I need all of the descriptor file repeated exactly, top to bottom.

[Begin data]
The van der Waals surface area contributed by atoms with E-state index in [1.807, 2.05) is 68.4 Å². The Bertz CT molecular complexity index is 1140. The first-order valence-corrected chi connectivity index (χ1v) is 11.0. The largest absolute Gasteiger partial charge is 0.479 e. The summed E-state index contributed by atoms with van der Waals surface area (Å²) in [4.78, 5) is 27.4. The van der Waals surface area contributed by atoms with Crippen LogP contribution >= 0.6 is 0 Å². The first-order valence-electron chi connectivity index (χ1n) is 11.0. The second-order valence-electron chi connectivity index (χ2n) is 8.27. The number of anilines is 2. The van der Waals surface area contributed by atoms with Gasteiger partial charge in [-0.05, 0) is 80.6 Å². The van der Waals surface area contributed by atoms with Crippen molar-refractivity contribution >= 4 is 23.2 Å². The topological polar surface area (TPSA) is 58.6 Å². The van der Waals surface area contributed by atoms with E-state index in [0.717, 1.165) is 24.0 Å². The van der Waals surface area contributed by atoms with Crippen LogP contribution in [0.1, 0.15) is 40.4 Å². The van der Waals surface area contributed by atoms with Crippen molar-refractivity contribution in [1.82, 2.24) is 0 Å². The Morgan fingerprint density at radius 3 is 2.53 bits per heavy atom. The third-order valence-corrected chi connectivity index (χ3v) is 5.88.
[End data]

The van der Waals surface area contributed by atoms with E-state index in [1.807, 2.05) is 68.4 Å². The Bertz CT molecular complexity index is 1140. The first-order valence-corrected chi connectivity index (χ1v) is 11.0. The largest absolute Gasteiger partial charge is 0.479 e. The summed E-state index contributed by atoms with van der Waals surface area (Å²) in [4.78, 5) is 27.4. The van der Waals surface area contributed by atoms with Crippen LogP contribution >= 0.6 is 0 Å². The first-order valence-electron chi connectivity index (χ1n) is 11.0. The second-order valence-electron chi connectivity index (χ2n) is 8.27. The number of anilines is 2. The van der Waals surface area contributed by atoms with Gasteiger partial charge in [-0.05, 0) is 80.6 Å². The van der Waals surface area contributed by atoms with Crippen molar-refractivity contribution >= 4 is 23.2 Å². The topological polar surface area (TPSA) is 58.6 Å². The van der Waals surface area contributed by atoms with E-state index in [0.717, 1.165) is 24.0 Å². The van der Waals surface area contributed by atoms with Crippen LogP contribution in [0.1, 0.15) is 40.4 Å². The van der Waals surface area contributed by atoms with Crippen molar-refractivity contribution in [1.82, 2.24) is 0 Å². The Morgan fingerprint density at radius 3 is 2.53 bits per heavy atom. The third-order valence-corrected chi connectivity index (χ3v) is 5.88.